Michael Milken, the namesake of the Milken Institute School of Public Health, accepted an honorary Doctor of Science degree and said Martin Luther King Jr. and the lessons from his parents and the “Greatest Generation” fueled his belief that one person can influence society. Former President Donald Trump pardoned Milken in 2020 after he pleaded guilty to committing financial crimes in 1990.

“One person can make and change the world,” Milken said. 

Walter Reich, the Yitzhak Rabin Memorial Professor of International Affairs and a recipient of the President’s Medal, said the medal is “especially” meaningful and personal when thinking of GW Class of 1924 alumnus Carl Lutz, a former Swiss diplomat who posthumously received the President’s Medal in 2014 for helping protect 62,000 Jewish Hungarians during the Holocaust.

“I suddenly thought of that hero and GW graduate who accomplished truly great things, whose deeds render this medal so precious,” Reich said.

Mary Ellsberg, the founding director of GW’s Global Women’s Institute and recipient of a President’s Medal, said her father Daniel Ellsberg — who released the Pentagon Papers in 1971, a classified report about U.S. involvement in the Vietnam War — “shaped” her life and work. She said her father taught her the value of information as “the right of all people” and that his work has been a model for her own.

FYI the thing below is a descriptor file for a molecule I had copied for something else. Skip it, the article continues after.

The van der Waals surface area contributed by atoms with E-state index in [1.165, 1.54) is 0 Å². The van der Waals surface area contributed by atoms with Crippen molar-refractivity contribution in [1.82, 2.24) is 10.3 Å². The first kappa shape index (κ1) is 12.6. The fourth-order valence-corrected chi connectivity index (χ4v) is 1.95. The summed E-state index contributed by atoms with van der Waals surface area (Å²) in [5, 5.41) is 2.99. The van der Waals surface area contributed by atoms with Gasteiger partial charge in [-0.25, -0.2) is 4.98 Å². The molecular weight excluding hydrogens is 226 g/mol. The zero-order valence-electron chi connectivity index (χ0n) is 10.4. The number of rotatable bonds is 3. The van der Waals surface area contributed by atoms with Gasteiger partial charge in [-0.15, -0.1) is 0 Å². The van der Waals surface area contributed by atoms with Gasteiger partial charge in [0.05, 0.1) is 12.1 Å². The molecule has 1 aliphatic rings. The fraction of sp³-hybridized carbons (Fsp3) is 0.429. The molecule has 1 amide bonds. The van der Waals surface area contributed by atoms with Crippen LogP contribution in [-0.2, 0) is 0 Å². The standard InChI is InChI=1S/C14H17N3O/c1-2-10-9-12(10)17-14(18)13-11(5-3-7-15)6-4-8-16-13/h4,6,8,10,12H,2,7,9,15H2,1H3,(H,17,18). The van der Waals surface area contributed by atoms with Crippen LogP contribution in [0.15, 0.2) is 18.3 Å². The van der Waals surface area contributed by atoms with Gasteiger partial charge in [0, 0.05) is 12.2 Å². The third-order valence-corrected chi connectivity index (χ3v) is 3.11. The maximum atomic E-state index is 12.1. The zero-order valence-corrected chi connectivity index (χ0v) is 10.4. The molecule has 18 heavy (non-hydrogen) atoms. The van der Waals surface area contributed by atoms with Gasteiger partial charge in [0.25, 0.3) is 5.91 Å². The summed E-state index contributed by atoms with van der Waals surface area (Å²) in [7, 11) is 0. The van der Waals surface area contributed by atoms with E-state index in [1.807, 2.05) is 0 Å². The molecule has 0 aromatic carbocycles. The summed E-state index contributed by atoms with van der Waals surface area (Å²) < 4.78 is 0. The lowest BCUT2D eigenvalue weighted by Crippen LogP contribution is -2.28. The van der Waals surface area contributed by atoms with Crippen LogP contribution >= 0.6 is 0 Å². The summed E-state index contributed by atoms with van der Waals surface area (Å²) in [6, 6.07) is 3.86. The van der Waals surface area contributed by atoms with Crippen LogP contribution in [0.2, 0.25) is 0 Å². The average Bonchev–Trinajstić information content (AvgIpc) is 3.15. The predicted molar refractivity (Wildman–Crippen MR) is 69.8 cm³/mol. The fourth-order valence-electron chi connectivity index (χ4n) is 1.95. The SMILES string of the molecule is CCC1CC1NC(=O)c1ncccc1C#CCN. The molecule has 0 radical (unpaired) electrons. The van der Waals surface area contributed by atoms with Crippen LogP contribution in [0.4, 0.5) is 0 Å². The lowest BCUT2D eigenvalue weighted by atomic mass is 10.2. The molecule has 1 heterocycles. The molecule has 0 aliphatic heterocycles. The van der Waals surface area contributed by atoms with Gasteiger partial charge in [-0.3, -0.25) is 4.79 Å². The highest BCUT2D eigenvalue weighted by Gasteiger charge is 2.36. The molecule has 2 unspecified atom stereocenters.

“His example inspired me to consider how I might use the privileges of my background and my education to promote a more just and compassionate world,” Ellsberg said.

Frank Sesno, the director of strategic initiatives of the School of Media and Public Affairs and creator of the sustainability storytelling platform Planet Forward, accepted a President’s Medal and said he dedicates it to the graduates who are the “renewable energy” that “propels” humanity. He said graduates face “daunting” problems but that today’s technology allows them to solve those issues.

“You can write an inspiring story, you can be a central character, you can move the climate forward and that gives all of us hope and motivation,” Sesno said.